Sons hitting Mums
This is one of the issues that I have been addressing lately with boys and teens in Warrior Kids. It breaks my heart for the mums and their sons. It is not okay.
Anger and frustration are a part of our earthly experience. Learning to manage our emotions is essential to achieving self-control and having a good life. We all get angry and frustrated. In families there are outbursts and overreactions. That is normal and in many ways healthy. However hitting doesn’t have to be a part of it.
In my home there is no hitting. No one has ever been hit. Well, my daughter did have a go at her older brother a couple of times, but we addressed that. Really it was more about my daughter wanting to see what it felt like to hit someone. Her poor brother, and again it’s not okay.
Otherwise though no one has been hit or smacked in our home. Everyone is expected to address their frustration and anger without lashing out, especially us grown-ups as we are the role models.
If your son has hit you or even threatened to hit you then it needs to be addressed as soon as possible. Do not let it develop into a recurring behaviour that will escalate to the point where you are frightened in your own home and having to call the police. The earlier it is addressed the better. And I’m talking about getting help for the son here, not punishment. Help that will attend to the underlying issues behind the behaviour and that teaches boys how to be with their emotions without inflicting pain or power over tactics on others.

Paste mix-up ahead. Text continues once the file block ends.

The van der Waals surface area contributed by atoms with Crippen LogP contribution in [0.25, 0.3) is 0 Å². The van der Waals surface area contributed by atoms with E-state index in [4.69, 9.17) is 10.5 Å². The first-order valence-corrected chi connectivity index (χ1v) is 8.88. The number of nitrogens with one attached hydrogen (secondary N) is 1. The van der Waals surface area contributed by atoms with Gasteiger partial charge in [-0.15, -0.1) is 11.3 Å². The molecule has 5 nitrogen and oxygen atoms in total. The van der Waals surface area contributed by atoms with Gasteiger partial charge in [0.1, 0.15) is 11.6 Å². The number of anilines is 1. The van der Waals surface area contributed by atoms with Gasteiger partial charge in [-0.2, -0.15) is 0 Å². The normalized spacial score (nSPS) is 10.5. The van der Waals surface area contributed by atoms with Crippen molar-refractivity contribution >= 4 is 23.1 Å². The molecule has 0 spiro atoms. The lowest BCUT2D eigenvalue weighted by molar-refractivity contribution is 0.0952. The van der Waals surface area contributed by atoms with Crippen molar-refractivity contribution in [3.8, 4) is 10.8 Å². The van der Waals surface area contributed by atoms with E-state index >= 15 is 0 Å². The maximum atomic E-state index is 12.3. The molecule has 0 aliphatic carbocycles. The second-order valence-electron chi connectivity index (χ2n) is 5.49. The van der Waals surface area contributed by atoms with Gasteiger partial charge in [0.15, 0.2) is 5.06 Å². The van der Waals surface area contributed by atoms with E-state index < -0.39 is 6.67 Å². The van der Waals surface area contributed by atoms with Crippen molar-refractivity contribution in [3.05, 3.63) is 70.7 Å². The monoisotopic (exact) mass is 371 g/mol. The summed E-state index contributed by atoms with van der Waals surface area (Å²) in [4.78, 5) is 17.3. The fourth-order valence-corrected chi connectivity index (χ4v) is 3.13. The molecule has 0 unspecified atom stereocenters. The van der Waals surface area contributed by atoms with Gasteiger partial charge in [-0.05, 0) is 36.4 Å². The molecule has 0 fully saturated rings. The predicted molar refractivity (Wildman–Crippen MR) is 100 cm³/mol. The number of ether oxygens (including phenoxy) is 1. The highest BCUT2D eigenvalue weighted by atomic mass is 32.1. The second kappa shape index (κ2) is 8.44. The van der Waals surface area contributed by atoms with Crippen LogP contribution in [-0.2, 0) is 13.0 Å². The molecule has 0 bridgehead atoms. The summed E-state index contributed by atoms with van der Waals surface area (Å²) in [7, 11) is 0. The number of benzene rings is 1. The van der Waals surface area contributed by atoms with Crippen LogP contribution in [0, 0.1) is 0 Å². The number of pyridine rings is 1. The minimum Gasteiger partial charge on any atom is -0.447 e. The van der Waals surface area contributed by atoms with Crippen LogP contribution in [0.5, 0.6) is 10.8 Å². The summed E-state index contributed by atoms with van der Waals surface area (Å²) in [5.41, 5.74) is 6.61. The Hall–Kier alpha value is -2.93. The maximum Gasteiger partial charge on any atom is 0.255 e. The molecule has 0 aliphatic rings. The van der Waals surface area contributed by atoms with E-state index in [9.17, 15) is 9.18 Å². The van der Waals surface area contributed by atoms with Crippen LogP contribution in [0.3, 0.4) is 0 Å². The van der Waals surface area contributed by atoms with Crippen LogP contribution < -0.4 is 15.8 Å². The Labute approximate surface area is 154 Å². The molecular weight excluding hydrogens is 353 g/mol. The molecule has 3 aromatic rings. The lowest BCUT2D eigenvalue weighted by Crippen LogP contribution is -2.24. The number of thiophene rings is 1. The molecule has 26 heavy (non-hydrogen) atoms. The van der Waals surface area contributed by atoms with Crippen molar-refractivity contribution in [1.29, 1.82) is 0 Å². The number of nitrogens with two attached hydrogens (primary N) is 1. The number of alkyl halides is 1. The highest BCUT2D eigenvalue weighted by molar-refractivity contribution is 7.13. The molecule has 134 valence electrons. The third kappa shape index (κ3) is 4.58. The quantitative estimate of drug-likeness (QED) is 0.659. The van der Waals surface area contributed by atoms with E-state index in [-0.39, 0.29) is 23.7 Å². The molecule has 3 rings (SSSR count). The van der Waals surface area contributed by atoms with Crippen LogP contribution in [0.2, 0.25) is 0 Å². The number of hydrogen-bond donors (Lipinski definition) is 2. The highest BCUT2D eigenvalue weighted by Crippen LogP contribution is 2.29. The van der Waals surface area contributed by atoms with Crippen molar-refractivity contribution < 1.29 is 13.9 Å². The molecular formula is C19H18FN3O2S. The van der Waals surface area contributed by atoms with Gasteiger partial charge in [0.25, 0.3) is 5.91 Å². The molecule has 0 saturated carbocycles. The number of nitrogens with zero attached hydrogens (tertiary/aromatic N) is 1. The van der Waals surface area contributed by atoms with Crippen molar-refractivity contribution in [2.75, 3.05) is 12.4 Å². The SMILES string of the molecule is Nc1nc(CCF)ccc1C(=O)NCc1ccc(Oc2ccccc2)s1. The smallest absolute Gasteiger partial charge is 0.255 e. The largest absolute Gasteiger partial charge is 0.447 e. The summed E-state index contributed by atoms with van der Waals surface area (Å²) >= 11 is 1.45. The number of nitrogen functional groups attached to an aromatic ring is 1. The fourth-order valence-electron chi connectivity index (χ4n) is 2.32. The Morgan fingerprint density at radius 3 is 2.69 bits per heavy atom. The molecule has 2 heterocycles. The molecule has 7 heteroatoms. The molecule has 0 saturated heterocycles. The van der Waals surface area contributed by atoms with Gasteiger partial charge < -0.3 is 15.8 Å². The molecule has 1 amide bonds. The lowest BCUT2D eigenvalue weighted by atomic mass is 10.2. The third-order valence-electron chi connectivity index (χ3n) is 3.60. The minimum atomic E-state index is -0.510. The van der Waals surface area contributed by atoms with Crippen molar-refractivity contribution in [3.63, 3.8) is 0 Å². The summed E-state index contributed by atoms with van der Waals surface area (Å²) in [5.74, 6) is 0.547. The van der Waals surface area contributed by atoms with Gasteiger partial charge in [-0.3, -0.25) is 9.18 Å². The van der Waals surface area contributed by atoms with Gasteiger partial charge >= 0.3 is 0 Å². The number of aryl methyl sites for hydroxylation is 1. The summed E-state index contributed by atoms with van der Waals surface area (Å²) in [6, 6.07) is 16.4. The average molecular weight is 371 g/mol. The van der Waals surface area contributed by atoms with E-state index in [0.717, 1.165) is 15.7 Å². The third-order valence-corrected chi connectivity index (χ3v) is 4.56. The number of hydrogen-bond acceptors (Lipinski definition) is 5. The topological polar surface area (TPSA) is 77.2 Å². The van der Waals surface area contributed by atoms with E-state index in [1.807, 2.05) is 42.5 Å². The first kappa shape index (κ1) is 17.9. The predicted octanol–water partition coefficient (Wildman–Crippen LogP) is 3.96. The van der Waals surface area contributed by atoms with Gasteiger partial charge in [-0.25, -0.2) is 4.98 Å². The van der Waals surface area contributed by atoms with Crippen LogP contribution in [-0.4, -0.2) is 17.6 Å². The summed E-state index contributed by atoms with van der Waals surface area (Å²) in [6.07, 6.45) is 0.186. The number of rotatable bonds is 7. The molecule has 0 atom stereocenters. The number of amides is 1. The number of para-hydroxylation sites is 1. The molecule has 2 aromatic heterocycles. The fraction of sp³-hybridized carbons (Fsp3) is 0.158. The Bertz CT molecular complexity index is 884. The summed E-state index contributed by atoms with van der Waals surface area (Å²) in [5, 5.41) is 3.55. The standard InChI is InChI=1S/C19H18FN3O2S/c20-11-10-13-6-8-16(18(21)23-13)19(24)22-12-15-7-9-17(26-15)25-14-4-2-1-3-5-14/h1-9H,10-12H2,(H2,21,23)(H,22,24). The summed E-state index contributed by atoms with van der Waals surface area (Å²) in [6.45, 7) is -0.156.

Don’t shrug it off, don’t just accept it. You and your son both need to feel safe, as well as the other members of the family.
Ways that you can address this behaviour at home is by having open and honest conversations with your son.
Ensuring that you have support for your own emotional needs, and that you are managing your frustration and anger in constructive ways.
Having screen free time. (Most of the incidents that I have been dealing with recently have involved screens and the child/teen not wanting to get off their game. Screens are so addictive and we all, adults and children, need to manage our exposure to them.)
Have your son spend time with positive male role models who demonstrate self-control and who manage their emotions constructively, and who demonstrate respect and kindness.
Find support and assistance for your son. If you are nearby come to Warrior Kids. Otherwise access a therapist, community organisation or programme in your area.
Don’t put it off. Addressing it now will ensure that your son has a good future and that you are safe in your own home.
First published on Facebook and Linkedin July 8th, 2021.
Copyright© Tim Tipene, 2021.